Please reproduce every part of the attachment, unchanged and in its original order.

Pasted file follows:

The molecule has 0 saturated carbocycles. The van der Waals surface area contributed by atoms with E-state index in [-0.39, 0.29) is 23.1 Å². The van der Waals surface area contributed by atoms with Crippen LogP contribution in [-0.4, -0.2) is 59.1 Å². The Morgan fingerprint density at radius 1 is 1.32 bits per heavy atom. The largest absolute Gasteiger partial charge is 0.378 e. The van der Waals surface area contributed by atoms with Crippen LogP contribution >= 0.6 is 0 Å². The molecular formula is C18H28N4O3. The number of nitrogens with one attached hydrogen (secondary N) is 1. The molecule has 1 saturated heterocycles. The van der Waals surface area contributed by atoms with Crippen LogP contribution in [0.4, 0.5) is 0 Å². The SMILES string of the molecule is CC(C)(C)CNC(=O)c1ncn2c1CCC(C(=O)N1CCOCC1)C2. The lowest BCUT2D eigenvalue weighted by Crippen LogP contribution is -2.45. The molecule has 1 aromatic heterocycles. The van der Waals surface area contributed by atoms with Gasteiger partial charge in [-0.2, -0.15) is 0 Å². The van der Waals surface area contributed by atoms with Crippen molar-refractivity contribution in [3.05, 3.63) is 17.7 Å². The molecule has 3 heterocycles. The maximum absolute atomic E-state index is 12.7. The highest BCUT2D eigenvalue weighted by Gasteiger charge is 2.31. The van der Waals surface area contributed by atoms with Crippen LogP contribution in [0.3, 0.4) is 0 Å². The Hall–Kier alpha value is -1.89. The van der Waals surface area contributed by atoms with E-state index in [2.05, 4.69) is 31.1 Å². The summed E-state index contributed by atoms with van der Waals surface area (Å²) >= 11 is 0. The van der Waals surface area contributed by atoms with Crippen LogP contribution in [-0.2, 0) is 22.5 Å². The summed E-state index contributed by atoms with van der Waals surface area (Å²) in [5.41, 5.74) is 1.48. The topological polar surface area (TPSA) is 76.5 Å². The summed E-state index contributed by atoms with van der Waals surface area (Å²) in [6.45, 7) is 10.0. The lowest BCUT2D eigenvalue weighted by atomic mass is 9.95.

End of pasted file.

The molecule has 0 saturated carbocycles. The van der Waals surface area contributed by atoms with E-state index in [-0.39, 0.29) is 23.1 Å². The van der Waals surface area contributed by atoms with Crippen LogP contribution in [-0.4, -0.2) is 59.1 Å². The Morgan fingerprint density at radius 1 is 1.32 bits per heavy atom. The largest absolute Gasteiger partial charge is 0.378 e. The van der Waals surface area contributed by atoms with Crippen LogP contribution >= 0.6 is 0 Å². The molecular formula is C18H28N4O3. The number of nitrogens with one attached hydrogen (secondary N) is 1. The molecule has 1 saturated heterocycles. The van der Waals surface area contributed by atoms with Crippen LogP contribution in [0.4, 0.5) is 0 Å². The SMILES string of the molecule is CC(C)(C)CNC(=O)c1ncn2c1CCC(C(=O)N1CCOCC1)C2. The lowest BCUT2D eigenvalue weighted by Crippen LogP contribution is -2.45. The molecule has 1 aromatic heterocycles. The van der Waals surface area contributed by atoms with Gasteiger partial charge in [-0.2, -0.15) is 0 Å². The van der Waals surface area contributed by atoms with Crippen molar-refractivity contribution in [3.05, 3.63) is 17.7 Å². The molecule has 3 heterocycles. The maximum absolute atomic E-state index is 12.7. The highest BCUT2D eigenvalue weighted by Gasteiger charge is 2.31. The van der Waals surface area contributed by atoms with Crippen LogP contribution in [0.3, 0.4) is 0 Å². The Hall–Kier alpha value is -1.89. The van der Waals surface area contributed by atoms with E-state index in [2.05, 4.69) is 31.1 Å². The summed E-state index contributed by atoms with van der Waals surface area (Å²) >= 11 is 0. The van der Waals surface area contributed by atoms with Crippen LogP contribution in [-0.2, 0) is 22.5 Å². The summed E-state index contributed by atoms with van der Waals surface area (Å²) in [5.41, 5.74) is 1.48. The topological polar surface area (TPSA) is 76.5 Å². The summed E-state index contributed by atoms with van der Waals surface area (Å²) in [6.45, 7) is 10.0. The lowest BCUT2D eigenvalue weighted by atomic mass is 9.95.